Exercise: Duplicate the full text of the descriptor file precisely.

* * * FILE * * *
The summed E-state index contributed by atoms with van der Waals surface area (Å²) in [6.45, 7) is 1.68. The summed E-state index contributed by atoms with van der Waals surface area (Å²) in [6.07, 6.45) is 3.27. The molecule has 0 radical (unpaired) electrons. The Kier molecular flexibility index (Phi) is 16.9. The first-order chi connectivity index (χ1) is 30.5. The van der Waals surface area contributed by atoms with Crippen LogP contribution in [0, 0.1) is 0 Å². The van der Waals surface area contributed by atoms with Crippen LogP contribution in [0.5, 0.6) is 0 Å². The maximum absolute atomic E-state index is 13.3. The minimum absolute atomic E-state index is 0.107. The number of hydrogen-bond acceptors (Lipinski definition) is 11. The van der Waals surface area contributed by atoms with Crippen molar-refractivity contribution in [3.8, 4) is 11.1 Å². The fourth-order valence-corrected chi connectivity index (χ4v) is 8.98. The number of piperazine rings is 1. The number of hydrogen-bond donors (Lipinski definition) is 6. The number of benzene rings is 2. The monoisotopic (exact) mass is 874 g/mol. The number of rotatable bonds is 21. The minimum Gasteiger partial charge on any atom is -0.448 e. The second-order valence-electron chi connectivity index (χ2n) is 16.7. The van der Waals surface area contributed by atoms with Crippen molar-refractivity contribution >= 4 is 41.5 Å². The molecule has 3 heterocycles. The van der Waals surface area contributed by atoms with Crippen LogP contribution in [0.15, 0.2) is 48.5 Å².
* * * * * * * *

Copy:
The summed E-state index contributed by atoms with van der Waals surface area (Å²) in [6.45, 7) is 1.68. The summed E-state index contributed by atoms with van der Waals surface area (Å²) in [6.07, 6.45) is 3.27. The molecule has 0 radical (unpaired) electrons. The Kier molecular flexibility index (Phi) is 16.9. The first-order chi connectivity index (χ1) is 30.5. The van der Waals surface area contributed by atoms with Crippen LogP contribution in [0, 0.1) is 0 Å². The van der Waals surface area contributed by atoms with Crippen LogP contribution in [0.5, 0.6) is 0 Å². The maximum absolute atomic E-state index is 13.3. The minimum absolute atomic E-state index is 0.107. The number of hydrogen-bond acceptors (Lipinski definition) is 11. The van der Waals surface area contributed by atoms with Crippen molar-refractivity contribution in [3.8, 4) is 11.1 Å². The fourth-order valence-corrected chi connectivity index (χ4v) is 8.98. The number of piperazine rings is 1. The number of hydrogen-bond donors (Lipinski definition) is 6. The number of benzene rings is 2. The monoisotopic (exact) mass is 874 g/mol. The number of rotatable bonds is 21. The minimum Gasteiger partial charge on any atom is -0.448 e. The second-order valence-electron chi connectivity index (χ2n) is 16.7. The van der Waals surface area contributed by atoms with Crippen molar-refractivity contribution >= 4 is 41.5 Å². The molecule has 3 heterocycles. The van der Waals surface area contributed by atoms with Crippen LogP contribution in [0.15, 0.2) is 48.5 Å².